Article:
The city of Kyoto was the power center of Japan until around 150 years ago. It has a long history as Japan’s capital city, lasting from when the capital was relocated there in the year 794 for approximately 1200 years. The original name for Kyoto when it was established was Heiankyo.
The grid-pattern streets of the city of Kyoto were created when the town of Heiankyo was first built in 794 AD. Heiankyo was modeled on Chang’an, the then capital city of China, which was a great power in Asia at the time. It’s amazing that the Heiankyo-era cityscape still remains, and there are many other things that came from China’s Tang Dynasty at that time that can be found if you look for them.
Take a Stroll and Feel the Heian Era
Gion’s Ancient Cityscape
Hanamikoji Street in the Gion district is an area in Kyoto where the old scenery and town buildings are well-preserved. There are many traditional wooden townhouses that have been converted into cafés, sweets shops, kaiseki restaurants, and unique boutiques. If you are lucky, you may also catch a glimpse of the Maiko walking about.
Arashiyama Bamboo Forest
The most popular spot in Arashiyama is the bamboo forest that spreads across Sagano, on the northern side of Togetsukyo Bridge. In this area where tens of thousands of bamboo grow, small paths are stretched around the bamboo forest, you can take a leisurely walk and immerse yourself in nature that existed during the Heian period as well.
Step into the Past at Heian Jingu Shrine
Once you pass through the bright red torii gate, you will be back 1000 years ago in the Heian period! This gorgeous shrine with its vermillion color is reminiscent of the graceful city of Heiankyo, and you will lose track of time when you are taking in the sights of this historical wonder. It is a place where the scenery of the time is reproduced, with a beautiful contrast between the vivid greens of nature and the vermillion of the shrine.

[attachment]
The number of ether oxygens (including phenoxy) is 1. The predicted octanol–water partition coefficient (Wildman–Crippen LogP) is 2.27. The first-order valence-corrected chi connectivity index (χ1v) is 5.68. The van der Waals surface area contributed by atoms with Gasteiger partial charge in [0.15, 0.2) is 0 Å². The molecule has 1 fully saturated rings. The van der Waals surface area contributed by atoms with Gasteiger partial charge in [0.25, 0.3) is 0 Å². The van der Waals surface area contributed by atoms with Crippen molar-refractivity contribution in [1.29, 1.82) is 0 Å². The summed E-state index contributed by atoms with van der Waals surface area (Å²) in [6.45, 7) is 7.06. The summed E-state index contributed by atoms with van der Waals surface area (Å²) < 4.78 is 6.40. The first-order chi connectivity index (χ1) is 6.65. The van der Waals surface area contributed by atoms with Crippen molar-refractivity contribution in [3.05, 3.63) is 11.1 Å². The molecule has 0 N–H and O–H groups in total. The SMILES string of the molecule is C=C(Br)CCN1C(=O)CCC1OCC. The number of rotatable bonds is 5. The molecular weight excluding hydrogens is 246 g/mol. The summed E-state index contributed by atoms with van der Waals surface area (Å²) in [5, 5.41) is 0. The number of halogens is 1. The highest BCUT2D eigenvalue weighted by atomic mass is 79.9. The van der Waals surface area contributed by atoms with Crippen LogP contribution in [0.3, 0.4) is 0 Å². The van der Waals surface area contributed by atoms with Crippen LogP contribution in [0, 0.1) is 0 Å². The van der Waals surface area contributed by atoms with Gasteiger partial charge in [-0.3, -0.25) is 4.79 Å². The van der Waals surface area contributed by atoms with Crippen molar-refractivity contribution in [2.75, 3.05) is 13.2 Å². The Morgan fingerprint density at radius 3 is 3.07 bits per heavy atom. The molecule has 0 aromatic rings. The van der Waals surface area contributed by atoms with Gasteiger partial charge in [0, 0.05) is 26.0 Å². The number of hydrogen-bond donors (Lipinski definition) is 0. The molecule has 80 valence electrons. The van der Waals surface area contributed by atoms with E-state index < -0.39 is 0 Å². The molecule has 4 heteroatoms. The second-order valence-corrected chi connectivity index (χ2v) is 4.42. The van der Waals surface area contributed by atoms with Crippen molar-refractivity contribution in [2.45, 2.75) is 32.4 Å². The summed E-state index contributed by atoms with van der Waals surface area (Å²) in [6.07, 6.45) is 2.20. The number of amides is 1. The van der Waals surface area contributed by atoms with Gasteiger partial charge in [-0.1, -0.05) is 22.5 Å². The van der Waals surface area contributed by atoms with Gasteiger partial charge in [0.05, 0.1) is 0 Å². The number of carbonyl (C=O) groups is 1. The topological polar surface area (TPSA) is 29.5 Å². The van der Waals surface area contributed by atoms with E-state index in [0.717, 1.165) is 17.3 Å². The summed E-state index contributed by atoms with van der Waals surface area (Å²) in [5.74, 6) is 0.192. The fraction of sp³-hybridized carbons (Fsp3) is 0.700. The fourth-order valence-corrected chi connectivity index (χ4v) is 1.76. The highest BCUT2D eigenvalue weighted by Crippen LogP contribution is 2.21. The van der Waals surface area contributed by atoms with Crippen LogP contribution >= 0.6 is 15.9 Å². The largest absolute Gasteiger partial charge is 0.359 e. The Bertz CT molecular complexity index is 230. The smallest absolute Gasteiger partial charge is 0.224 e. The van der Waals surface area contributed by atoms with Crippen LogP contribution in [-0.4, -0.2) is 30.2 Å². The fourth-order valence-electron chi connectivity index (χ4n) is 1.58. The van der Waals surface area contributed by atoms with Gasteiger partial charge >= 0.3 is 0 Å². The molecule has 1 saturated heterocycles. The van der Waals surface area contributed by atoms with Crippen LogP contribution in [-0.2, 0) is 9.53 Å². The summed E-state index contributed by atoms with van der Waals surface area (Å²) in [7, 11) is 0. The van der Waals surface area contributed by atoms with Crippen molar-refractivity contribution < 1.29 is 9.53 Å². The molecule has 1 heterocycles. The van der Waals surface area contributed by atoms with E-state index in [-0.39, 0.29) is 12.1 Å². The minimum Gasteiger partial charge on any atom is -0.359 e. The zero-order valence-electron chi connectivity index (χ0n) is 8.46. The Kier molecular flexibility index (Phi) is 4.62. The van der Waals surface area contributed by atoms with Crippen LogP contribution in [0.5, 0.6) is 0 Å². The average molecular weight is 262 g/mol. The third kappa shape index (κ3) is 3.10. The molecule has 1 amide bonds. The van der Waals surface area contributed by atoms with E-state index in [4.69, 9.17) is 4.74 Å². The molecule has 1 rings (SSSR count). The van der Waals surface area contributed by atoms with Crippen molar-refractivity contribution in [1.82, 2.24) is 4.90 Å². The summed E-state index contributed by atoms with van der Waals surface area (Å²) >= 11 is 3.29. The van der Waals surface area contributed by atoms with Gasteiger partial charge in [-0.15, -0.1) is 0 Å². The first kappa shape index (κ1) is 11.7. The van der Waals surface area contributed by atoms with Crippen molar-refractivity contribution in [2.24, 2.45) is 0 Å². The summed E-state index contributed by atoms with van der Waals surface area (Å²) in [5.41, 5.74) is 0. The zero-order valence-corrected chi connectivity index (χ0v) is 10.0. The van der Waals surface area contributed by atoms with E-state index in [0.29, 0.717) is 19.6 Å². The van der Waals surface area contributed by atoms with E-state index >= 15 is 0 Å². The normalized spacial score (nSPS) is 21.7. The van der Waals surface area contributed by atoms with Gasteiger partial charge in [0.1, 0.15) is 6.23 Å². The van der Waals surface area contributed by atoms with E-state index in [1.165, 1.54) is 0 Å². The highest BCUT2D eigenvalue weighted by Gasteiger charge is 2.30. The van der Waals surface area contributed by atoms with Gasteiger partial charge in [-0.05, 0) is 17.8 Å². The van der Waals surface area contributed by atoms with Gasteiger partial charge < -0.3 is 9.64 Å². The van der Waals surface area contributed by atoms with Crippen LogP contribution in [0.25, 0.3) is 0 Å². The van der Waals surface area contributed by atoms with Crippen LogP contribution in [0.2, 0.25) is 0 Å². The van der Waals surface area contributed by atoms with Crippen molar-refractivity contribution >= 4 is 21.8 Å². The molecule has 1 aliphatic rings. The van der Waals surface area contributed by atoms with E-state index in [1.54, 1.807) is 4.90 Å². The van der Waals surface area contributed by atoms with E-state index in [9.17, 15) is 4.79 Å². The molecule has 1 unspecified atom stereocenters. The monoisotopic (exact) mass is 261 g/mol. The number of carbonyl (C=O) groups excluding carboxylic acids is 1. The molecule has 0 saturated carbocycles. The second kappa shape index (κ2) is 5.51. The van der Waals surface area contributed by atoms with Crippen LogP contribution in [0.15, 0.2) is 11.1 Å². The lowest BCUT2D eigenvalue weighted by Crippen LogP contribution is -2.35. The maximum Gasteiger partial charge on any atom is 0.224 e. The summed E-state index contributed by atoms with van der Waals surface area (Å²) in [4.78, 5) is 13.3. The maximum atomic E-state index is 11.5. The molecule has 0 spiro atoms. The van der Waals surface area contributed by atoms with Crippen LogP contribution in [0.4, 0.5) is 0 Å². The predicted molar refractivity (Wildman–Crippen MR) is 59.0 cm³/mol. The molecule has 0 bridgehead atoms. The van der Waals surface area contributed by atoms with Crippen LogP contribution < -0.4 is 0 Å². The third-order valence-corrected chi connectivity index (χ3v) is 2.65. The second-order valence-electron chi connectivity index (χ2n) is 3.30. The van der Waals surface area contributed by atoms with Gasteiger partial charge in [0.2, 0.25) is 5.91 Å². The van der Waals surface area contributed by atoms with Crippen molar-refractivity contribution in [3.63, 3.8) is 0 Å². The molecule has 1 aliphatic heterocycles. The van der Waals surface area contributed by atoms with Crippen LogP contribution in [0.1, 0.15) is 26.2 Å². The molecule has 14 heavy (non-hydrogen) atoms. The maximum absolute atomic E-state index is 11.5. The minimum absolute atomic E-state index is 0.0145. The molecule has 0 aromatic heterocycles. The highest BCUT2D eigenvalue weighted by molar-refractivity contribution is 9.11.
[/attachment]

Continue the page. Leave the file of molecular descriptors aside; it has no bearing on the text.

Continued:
Tastes That Have Survived for Over 1000 Years
‘Kameya Kiyonaga’ Store Kangidan Sweets
You can still buy these Kangidan sweets, whose recipe has been handed down for over 1200 years, even today for 540 yen. It is said that the knowledge for how to make this sweet was brought over along with Buddhism in ancient times, as there is a similar pastry known as Modak in India that is also used for similar Buddhist offerings to Ganesha. It is a fried confectionery with bean paste inside.
‘Ichiwa’ Sweets Shop Aburi-mochi
This Kyoto sweets shop has been in business for over 1000 years since its establishment. In its long history, Ichiwa has been subject to many events for the history books. These include the legendary tea master Sen-no-Rikyu purchasing sweets from this shop, and food from this shop being distributed to those suffering from hunger during the chaos of the Onin War.
Enjoy Heian Dynasty Dining at ‘Rokumori’
At the Kyoto restaurant Rokumori, you can enjoy a valuable food culture experience where Heian dynasty dishes are updated and arranged in a way to make them enjoyable for modern people.
‘So’, the 1000 Year Old Japanese Cheese Recipe!
‘So’ is a type of dairy product that was made in ancient Japan (in the Asuka and Heian periods), and is a heat-concentrated dairy processed food that can be dried and stored for very long periods of time. It has recently become a hot topic on Japanese social media as a cooking challenge for people to undertake as they have had to spend more time at home during lockdown.
Ancient Non-white Japanese Rice
Known as ‘kodaimai’, these older varieties of multicolored, stickier rice had been declining in popularity, but have become more popular recently as modern Japanese people search for a healthier, more artisanal alternative to standard white rice.
Now you have seen in this article how much of Kyoto is rooted in its deep and ancient past! If you have the opportunity, we recommend that you also go on a trip to Kyoto in search of the sights, sounds and tastes of a thousand years ago!